Presidents, Generals, and War Decisions
Should President Obama do whatever General Petraeus wants in Afghanistan?
Think Progress‘ Ali Gharib quotes Senator Saxby Chambliss (R, GA) and Fox host Bill O’Reilly issuing variants of “Whatever General Petraeus says we ought to do in Afghanistan, President Obama should do.”
Gharib observes, “For all their crowing about the Constitution, many conservatives would do well to check outArticle II, which explicitly states: ‘The President shall be Commander in Chief of the Army and Navy of the United States.'” And adds, “Luckily for the republic, the object of Chambliss and O’Reilly’s adoration understands the U.S. Constitution and the role generals are supposed to play in relation to the country’s civilian leadership: Petraeus explained the chain of command during the hearing.”
Well, yes. But I don’t see either Chambliss or O’Reilly saying that the wishes of the generals in the field legally trump those of the president. Rather, they’re declaring that they trust David Petraeus’ judgment on military affairs over Barack Obama’s. Presumably, that’s partly because Petraeus is the most revered American military figure since World War II. And the fact that Petraeus’ recommendations happen to coincide with their preexisting policy preference doesn’t hurt, either.
Much attention has been given to Petraeus’ declaration that “ultimately the decision has been made. And with a decision made, obviously I support that.” But that’s simply a truism; once the president has made a decision, the commanding general has three options: 1) salute smartly and enthusiastically carry out his orders; 2) resign in protest; and 3) treason.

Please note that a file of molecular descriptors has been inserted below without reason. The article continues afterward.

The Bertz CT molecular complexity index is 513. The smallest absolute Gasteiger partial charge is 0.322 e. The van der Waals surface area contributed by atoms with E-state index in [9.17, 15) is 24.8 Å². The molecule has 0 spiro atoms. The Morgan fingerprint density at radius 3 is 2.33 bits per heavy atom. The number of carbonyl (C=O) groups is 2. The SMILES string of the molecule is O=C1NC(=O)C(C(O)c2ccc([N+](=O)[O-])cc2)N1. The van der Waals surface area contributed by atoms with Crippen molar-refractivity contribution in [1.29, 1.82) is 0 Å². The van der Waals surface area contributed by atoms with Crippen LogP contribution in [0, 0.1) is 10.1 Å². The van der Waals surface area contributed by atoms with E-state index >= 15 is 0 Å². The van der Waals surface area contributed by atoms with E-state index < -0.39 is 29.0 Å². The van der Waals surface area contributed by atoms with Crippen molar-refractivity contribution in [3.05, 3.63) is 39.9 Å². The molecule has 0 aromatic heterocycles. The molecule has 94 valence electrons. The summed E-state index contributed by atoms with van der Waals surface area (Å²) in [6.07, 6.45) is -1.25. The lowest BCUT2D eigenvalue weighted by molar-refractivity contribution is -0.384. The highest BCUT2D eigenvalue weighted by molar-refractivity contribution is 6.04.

More importantly, though, Dr. Petraeus actually learned something at his Princeton PhD program. He correctly noted, “The risk being assessed in this case, from my perspective, the risk having to do with the ability to achieve objectives of the military campaign plan, acknowledging that at every level of the chain of command above me there are additional considerations, and each person above me, all the way up to and including the President has a broader purview and broader considerations that are brought to bear.” Joint Chiefs Chairman Mike Mullen echoed this, noting, “Only the president, in the end, can really determine the acceptable level of risk we must take.”
Petraeus is doubtless more qualified to assess the tactical situation on the ground and assess his logistical and manpower needs and to make the right calls in how to deploy the assets at his disposal than the president. Any president who interferes in such decision-making is a fool. But wars are fought to achieve political objectives and it is up to the president to decide, with some not insignificant inputs from Congress, whether the probability of achieving those objectives is high enough to be worth the costs in blood and treasure.